• ..this solved the problem. END
  • ..this did not solve the problem or you don't want to try that. Go to 10.

10 If there is no excess ink flow to the feed, and if steps 8 and 9 did not solve the issue, then the nib needs to be tuned. Tuning the nib to make a pen drier is more difficult than making it wetter and requires training, tools, skill and patience. It can (and often does) lead to misaligned tines, a different feel on paper and assorted other problems. Therefore I strongly advise to seek help from an experienced nibmeister. If you insist on doing it yourself, then study the various online tutorials and consult fountainpennetwork.com. Practice on cheap pens that you won't miss if you ruin them. END

C. PEN SOMETIMES 'BURPS' INK

A 'burping' pen indicates the build-up of a pressure difference which is suddenly released, triggering a sudden flow of ink from the reservoir that cannot be absorbed by the feed. As a result, the pen briefly and suddenly leaks ink.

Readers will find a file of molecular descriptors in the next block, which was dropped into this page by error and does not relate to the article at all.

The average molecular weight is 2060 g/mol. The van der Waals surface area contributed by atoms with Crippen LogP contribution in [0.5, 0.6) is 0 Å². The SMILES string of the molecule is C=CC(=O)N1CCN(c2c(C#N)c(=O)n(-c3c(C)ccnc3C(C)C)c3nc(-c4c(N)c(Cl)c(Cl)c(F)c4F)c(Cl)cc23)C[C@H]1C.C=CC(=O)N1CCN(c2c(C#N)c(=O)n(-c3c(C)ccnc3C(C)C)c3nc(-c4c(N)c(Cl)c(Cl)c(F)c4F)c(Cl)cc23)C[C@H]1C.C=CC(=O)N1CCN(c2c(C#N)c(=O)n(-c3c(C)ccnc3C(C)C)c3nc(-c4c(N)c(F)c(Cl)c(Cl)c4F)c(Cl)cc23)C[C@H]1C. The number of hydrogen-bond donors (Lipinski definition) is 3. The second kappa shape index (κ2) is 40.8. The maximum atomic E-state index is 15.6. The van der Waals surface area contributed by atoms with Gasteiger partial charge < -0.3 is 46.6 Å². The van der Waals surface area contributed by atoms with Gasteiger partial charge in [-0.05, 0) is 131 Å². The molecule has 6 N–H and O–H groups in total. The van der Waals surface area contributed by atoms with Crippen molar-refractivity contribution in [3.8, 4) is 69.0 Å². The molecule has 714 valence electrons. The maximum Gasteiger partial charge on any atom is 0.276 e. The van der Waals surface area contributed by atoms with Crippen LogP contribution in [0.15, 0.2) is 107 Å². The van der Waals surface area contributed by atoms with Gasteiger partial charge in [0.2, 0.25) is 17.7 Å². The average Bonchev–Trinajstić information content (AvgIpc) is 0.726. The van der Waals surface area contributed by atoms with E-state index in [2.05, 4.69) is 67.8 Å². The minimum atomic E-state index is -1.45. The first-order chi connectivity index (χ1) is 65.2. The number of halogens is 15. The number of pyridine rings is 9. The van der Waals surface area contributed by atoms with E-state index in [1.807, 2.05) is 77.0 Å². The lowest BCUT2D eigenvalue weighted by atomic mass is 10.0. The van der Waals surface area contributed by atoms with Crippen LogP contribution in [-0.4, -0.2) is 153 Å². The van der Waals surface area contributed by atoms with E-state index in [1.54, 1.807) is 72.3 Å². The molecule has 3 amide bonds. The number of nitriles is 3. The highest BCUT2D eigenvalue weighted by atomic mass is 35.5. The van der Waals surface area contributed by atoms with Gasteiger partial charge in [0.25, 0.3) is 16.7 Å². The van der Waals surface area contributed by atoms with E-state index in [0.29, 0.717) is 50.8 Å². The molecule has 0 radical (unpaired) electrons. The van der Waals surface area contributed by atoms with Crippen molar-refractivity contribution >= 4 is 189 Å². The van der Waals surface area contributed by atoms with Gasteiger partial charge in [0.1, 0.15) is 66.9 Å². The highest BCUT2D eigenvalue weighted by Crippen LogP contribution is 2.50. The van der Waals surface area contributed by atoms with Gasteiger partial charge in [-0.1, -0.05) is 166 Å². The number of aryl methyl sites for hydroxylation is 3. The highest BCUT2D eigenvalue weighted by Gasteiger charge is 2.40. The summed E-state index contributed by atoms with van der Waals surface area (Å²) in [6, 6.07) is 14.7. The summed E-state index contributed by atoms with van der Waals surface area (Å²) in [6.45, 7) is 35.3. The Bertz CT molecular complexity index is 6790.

'Burping' should not be confused with splattering. Splattering can occur after a pen has been filled from a bottle. This saturates the feed with ink. Manufacturers usually advise to clean the feed and nib after filling from a bottle to prevent splattering. Splattering doesn't have to indicate a problem, unless it also occurs after you cleaned the feed (in which case the pen is leaking either ink or air somewhere, i.e. due to a cracked section, which is bad news).

'Burping' means there is an air flow problem within the pen. This problem cannot be solved by tuning the nib. Turn in the pen for repair or return it under warranty. END

 

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TheDutchGuy

Note that I chose not to explain the details behind every step. This is on purpose. Hence there are no explanations about surface tension, or why spreading the tines increases the wetness. It's not a tutorial. That would make it too long.

Edited by TheDutchGuy
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  • 5 weeks later...

Thank you for this excellent initiative!



The flow problems I've encountered are almost always of the type 5b, i.e. converter pens that write fine for a page, then start to get drier and drier.